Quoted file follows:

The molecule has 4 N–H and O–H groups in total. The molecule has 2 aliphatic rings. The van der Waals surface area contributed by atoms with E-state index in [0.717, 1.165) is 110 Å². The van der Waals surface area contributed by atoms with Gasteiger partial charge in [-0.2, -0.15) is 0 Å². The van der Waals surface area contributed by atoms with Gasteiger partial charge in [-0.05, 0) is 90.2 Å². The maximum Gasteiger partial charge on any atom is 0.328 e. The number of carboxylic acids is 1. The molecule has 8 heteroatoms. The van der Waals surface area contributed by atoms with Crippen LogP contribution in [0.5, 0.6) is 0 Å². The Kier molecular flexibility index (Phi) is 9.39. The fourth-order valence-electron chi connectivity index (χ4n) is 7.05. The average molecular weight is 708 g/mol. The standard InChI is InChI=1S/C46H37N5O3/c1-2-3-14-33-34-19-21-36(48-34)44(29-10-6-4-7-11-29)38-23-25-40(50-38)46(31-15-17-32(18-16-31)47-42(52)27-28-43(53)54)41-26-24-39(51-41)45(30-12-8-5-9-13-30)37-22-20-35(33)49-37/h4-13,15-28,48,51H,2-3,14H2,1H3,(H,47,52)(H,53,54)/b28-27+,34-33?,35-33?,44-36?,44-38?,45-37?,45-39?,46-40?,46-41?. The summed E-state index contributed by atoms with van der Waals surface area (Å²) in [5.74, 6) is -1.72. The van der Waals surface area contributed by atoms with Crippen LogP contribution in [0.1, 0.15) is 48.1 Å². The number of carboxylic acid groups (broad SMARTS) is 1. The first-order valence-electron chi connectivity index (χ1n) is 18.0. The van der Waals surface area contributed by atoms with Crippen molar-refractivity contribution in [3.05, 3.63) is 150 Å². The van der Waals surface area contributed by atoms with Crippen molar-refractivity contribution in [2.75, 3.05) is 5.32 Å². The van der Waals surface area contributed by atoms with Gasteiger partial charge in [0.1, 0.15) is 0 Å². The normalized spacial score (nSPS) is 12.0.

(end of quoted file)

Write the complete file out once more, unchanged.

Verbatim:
The molecule has 4 N–H and O–H groups in total. The molecule has 2 aliphatic rings. The van der Waals surface area contributed by atoms with E-state index in [0.717, 1.165) is 110 Å². The van der Waals surface area contributed by atoms with Gasteiger partial charge in [-0.2, -0.15) is 0 Å². The van der Waals surface area contributed by atoms with Gasteiger partial charge in [-0.05, 0) is 90.2 Å². The maximum Gasteiger partial charge on any atom is 0.328 e. The number of carboxylic acids is 1. The molecule has 8 heteroatoms. The van der Waals surface area contributed by atoms with Crippen LogP contribution in [0.5, 0.6) is 0 Å². The Kier molecular flexibility index (Phi) is 9.39. The fourth-order valence-electron chi connectivity index (χ4n) is 7.05. The average molecular weight is 708 g/mol. The standard InChI is InChI=1S/C46H37N5O3/c1-2-3-14-33-34-19-21-36(48-34)44(29-10-6-4-7-11-29)38-23-25-40(50-38)46(31-15-17-32(18-16-31)47-42(52)27-28-43(53)54)41-26-24-39(51-41)45(30-12-8-5-9-13-30)37-22-20-35(33)49-37/h4-13,15-28,48,51H,2-3,14H2,1H3,(H,47,52)(H,53,54)/b28-27+,34-33?,35-33?,44-36?,44-38?,45-37?,45-39?,46-40?,46-41?. The summed E-state index contributed by atoms with van der Waals surface area (Å²) in [5.74, 6) is -1.72. The van der Waals surface area contributed by atoms with Crippen LogP contribution in [0.1, 0.15) is 48.1 Å². The number of carboxylic acid groups (broad SMARTS) is 1. The first-order valence-electron chi connectivity index (χ1n) is 18.0. The van der Waals surface area contributed by atoms with Crippen molar-refractivity contribution in [3.05, 3.63) is 150 Å². The van der Waals surface area contributed by atoms with Crippen molar-refractivity contribution in [2.75, 3.05) is 5.32 Å². The van der Waals surface area contributed by atoms with Gasteiger partial charge in [0.1, 0.15) is 0 Å². The normalized spacial score (nSPS) is 12.0.